Prieto, a stout Latino with an open, friendly face, also grew up in the city’s Ingleside neighborhood. He talks more than Obidi. Prieto served in the Navy for eight years, right out of high school, working on F/A-18 Hornets on an aircraft carrier.
He and I watch as Obidi writes a ticket for a gold Toyota Highlander that’s parked too far from the curb at Bryant and 24th.
Prieto and I talk about how police use small mistakes – a busted taillight, a window that’s too darkly tinted, a turn made without signaling – as pretexts to check on people. Maybe someone is just an upstanding citizen, or maybe they’re driving a stolen car, or they have a search condition and made the mistake of packing a gun.
“If I was a criminal, I’d have my car looking brand new, like straight out of the factory,” Prieto tells me. “I wouldn’t give the police nothing.”
At the Liberty Tax Service franchise on 24th, between Treat and Harrison, Prieto and Obidi stop in for a visit. Carmen Benedet, a short, brown-haired woman wearing glasses, who runs the business with her husband, says the neighborhood seems quiet.
“Non-Hispanics don’t think you’re doing enough and Latins think you’re picking on them,” she says of the police.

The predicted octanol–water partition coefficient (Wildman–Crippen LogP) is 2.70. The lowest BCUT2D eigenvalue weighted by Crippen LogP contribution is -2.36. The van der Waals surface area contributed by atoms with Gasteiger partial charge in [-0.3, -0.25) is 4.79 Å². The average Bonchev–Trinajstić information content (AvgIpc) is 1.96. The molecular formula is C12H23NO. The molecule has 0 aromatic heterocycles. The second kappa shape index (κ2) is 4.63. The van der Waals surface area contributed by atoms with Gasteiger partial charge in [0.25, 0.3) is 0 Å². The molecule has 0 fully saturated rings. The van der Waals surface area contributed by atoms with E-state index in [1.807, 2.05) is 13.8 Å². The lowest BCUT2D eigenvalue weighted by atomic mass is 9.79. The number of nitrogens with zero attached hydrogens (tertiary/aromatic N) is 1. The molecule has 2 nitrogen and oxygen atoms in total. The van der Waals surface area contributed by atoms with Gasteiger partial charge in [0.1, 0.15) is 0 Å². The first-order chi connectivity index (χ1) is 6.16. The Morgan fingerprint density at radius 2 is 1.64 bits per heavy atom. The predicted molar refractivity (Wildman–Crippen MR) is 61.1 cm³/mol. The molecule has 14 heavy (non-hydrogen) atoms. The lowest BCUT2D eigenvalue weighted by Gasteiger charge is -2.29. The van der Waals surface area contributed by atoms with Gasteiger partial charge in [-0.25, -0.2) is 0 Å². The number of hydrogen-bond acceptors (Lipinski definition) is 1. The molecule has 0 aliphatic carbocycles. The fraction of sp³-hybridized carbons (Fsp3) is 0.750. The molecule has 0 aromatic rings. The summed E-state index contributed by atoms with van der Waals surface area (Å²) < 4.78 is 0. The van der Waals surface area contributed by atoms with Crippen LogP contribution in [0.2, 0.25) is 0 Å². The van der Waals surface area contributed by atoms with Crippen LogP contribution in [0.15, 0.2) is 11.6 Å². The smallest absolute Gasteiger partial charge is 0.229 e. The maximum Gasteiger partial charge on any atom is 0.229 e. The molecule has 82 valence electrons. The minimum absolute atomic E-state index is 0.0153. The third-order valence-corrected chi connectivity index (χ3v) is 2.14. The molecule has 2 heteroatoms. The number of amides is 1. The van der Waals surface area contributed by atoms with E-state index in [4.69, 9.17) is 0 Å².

“If you’re wearing a big black sweatshirt and pants below your butt-”
“And a white tee-” Prieto interjects.
“-you’re looking for trouble,” she says.
“Latins think they’ll be discriminated against,” Benedet says. “I can say these things because I’m Latina.”
She believes that many of the Latinos in the Mission are undocumented immigrants and that this makes them fear cops. A self-described member of the middle class, Benedet says that her own anti-authoritarian days are gone; now she likes the police.
“My parents didn’t like cops,” Prieto says.
Across the street, we visit Rita Alviar, a Mission District lifer who runs Mission Education Projects, Inc., a non-profit that tutors children and gives adults classes on parenting and job skills.
“She’s not afraid to tell you how she thinks things should be done,” Prieto says.
She tells us that the neighborhood seems better – there’s less of a gang presence, though she regularly sees four or five homeless men pushing their shopping carts.
“But that’s OK because there used to be 10 around,” she says. “People are now beginning to see that 24th Street is going to be like any other part of the city.”
We head back up 24th, passing a Latino man in jeans and a denim jacket who gets directions from Prieto in Spanish to a Kaiser hospital.
Back at George’s Market on Shotwell and 24th, there’s another man lying in the sun next to his shopping cart. Prieto leans down, and the two exchange a few words in Spanish.
As we walk away, Prieto explains that they call the man “Sergeant,” since he claims to have held that rank in the Salvadorian military.
Sergeant usually has a small, open bottle of vodka stashed in his clothes or in his cart, and whenever Prieto or Obidi run into him, they almost always manage to sneak it away.